In times of conflict and suffering, churches have served as a refuge and a sanctuary for protection and comfort. Even the bombs of the Second World War did not close churches as places for the community to gather. But the coronavirus pandemic has not only suspended all public worship in churches, it has closed the buildings themselves. There has been nothing more symbolic of this era of social distancing than the south doors of St Peter’s Church shut and locked.
In addition to church services, much anticipated family celebrations such as baptisms and weddings have been postponed.
The church closures follow the announcement by the Prime Minister of wide-ranging restrictions as part of a national and international effort to help limit the spread of the disease.
The last act of worship in St Peter’s Church was on Mothering Sunday with just a handful of people allowed inside to conduct the service, which was streamed live on social media. Canon Stephen Webster was accompanied by assistant curate Rev Mark Donnelly, Youth Minister Martha Barnes and the pastor of the Baptist church, the Reverend Martin Hills.
After the restriction announcements in mid-March, Oundle church leaders had only a few days to coordinate practical and technical know-how to seamlessly continue delivery of services to their communities.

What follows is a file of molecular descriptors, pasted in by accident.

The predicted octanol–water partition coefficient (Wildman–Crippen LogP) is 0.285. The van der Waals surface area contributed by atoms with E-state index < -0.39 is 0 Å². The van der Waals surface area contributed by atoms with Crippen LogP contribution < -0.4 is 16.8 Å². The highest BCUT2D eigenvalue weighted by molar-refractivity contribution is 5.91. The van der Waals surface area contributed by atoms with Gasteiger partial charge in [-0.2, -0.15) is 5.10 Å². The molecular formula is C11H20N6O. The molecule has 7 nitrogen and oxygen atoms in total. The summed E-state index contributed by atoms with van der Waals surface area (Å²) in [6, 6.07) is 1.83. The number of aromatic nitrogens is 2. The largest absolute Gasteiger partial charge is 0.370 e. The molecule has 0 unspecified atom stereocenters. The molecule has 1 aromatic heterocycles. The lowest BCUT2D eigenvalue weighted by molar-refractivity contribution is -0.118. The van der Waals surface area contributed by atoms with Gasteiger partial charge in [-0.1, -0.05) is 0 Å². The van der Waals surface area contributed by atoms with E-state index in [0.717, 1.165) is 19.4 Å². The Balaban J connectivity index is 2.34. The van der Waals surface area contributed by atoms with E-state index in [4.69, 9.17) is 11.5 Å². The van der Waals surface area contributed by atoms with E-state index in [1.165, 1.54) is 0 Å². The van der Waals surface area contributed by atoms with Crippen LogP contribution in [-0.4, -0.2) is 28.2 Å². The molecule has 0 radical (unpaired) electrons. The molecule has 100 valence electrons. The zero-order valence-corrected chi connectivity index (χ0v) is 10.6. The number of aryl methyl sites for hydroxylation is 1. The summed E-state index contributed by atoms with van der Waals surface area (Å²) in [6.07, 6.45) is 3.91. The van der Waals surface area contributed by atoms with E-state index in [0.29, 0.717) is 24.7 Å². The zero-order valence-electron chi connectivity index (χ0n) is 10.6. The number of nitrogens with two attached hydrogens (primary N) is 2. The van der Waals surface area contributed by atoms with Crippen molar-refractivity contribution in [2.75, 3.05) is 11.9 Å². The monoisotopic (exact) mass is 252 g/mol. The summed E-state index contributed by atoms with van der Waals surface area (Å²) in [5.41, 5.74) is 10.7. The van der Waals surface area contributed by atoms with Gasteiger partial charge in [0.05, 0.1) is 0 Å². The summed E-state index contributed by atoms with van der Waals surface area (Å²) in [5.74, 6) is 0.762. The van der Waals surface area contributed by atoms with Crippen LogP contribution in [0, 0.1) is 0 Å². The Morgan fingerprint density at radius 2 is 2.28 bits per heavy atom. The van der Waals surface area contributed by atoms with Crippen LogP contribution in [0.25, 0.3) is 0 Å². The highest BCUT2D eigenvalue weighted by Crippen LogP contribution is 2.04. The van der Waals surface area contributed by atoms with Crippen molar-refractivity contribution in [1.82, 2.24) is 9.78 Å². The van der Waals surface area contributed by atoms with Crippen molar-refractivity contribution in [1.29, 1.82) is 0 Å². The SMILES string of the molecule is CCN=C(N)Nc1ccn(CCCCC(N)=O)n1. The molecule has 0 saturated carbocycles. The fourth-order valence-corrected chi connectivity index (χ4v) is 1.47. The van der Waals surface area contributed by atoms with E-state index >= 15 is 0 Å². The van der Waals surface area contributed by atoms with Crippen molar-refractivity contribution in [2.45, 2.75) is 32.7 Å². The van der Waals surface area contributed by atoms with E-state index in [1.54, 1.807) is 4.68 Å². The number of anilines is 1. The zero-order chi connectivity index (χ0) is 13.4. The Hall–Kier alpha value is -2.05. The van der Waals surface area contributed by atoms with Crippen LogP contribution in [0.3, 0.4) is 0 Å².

“As a church community we are working out what this ‘new normal’ looks like and where our place is within it. How do we ‘do church’, how do we live as community when we are isolated, how do we support and care for one another from a distance? These are big questions and big challenges that we need to face,” said Reverend Martin Hills, Minister of Oundle Baptist Church.
By 18 March, the churches had begun a collaborative project to conduct a daily series of noon prayers broadcast on their Facebook page. Initially recorded on iPhones, the broadcasts now benefit from tech upgrades, including a camera stand, new microphones and an auto cue.
The lay minister at St Leonard’s Glapthorn, Charles Wide, also broadcasts weekday evening prayers at 5.30pm on Youtube.
The Sunday services are more dynamic, taking advantage of technological innovations to bring the congregations together for a full service of worship within their own homes.
“Inevitably our skills with technology have developed. On just the second Sunday service, our team of musicians linked up with one another from their various homes to record songs; it was tremendous to witness such innovative work,” said Canon Webster. “The Sunday Morning Live 10.30am services are followed by an invitation to join our online coffee break, Church Actually, via Zoom. From there, we organise break-out areas for smaller groups to chat and encourage one another.”
The Baptist Church conducts its own Sunday morning worship service, Sunday prayers at 5pm on Zoom, and a monthly online communion service.
An unexpected benefit of going online is being able to reach people who do not attend services in person. “To our delight these have been viewed by many we have not yet had the pleasure of meeting,” said Reverend Hills.
Both church communities have mobilised teams of volunteers to run errands, collect shopping and prescriptions for those who are self-isolating. Dedicated phone lines and “connect hubs” ensure that people maintain regular contact with each other.
“This time is a powerful reminder that Church is not a building; it’s a community of people,” said Canon Webster.